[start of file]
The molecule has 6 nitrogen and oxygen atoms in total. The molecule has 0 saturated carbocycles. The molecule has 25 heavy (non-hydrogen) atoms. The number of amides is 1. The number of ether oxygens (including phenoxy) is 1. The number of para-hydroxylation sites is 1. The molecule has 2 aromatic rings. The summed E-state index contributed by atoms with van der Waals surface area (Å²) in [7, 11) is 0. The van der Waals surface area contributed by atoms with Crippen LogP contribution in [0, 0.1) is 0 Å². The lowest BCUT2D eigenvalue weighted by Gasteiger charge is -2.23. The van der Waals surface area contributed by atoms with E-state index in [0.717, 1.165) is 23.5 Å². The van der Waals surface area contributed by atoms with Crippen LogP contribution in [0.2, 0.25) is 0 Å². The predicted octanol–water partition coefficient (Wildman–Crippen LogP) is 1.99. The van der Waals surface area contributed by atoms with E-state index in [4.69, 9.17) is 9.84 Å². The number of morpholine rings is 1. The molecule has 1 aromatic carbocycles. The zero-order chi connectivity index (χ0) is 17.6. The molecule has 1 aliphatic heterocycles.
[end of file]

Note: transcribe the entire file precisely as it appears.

The molecule has 6 nitrogen and oxygen atoms in total. The molecule has 0 saturated carbocycles. The molecule has 25 heavy (non-hydrogen) atoms. The number of amides is 1. The number of ether oxygens (including phenoxy) is 1. The number of para-hydroxylation sites is 1. The molecule has 2 aromatic rings. The summed E-state index contributed by atoms with van der Waals surface area (Å²) in [7, 11) is 0. The van der Waals surface area contributed by atoms with Crippen LogP contribution in [0, 0.1) is 0 Å². The lowest BCUT2D eigenvalue weighted by Gasteiger charge is -2.23. The van der Waals surface area contributed by atoms with E-state index in [0.717, 1.165) is 23.5 Å². The van der Waals surface area contributed by atoms with Crippen LogP contribution in [0.2, 0.25) is 0 Å². The predicted octanol–water partition coefficient (Wildman–Crippen LogP) is 1.99. The van der Waals surface area contributed by atoms with E-state index in [4.69, 9.17) is 9.84 Å². The number of morpholine rings is 1. The molecule has 1 aromatic carbocycles. The zero-order chi connectivity index (χ0) is 17.6. The molecule has 1 aliphatic heterocycles.